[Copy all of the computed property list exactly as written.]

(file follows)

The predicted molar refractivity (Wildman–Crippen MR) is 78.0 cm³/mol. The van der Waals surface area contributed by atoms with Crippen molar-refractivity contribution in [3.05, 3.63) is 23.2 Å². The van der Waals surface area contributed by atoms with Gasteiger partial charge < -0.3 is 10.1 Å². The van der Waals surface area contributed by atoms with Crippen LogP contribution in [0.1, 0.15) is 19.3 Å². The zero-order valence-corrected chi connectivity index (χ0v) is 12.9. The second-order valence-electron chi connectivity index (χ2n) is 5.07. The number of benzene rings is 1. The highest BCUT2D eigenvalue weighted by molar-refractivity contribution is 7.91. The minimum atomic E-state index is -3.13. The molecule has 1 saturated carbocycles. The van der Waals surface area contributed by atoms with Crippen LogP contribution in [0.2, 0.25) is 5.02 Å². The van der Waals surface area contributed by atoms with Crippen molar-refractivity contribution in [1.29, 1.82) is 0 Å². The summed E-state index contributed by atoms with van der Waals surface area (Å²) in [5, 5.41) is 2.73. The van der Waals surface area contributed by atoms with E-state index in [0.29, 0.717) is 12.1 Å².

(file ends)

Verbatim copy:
The predicted molar refractivity (Wildman–Crippen MR) is 78.0 cm³/mol. The van der Waals surface area contributed by atoms with Crippen molar-refractivity contribution in [3.05, 3.63) is 23.2 Å². The van der Waals surface area contributed by atoms with Gasteiger partial charge < -0.3 is 10.1 Å². The van der Waals surface area contributed by atoms with Crippen LogP contribution in [0.1, 0.15) is 19.3 Å². The zero-order valence-corrected chi connectivity index (χ0v) is 12.9. The second-order valence-electron chi connectivity index (χ2n) is 5.07. The number of benzene rings is 1. The highest BCUT2D eigenvalue weighted by molar-refractivity contribution is 7.91. The minimum atomic E-state index is -3.13. The molecule has 1 saturated carbocycles. The van der Waals surface area contributed by atoms with Crippen LogP contribution in [0.2, 0.25) is 5.02 Å². The van der Waals surface area contributed by atoms with Crippen molar-refractivity contribution in [1.29, 1.82) is 0 Å². The summed E-state index contributed by atoms with van der Waals surface area (Å²) in [5, 5.41) is 2.73. The van der Waals surface area contributed by atoms with E-state index in [0.29, 0.717) is 12.1 Å².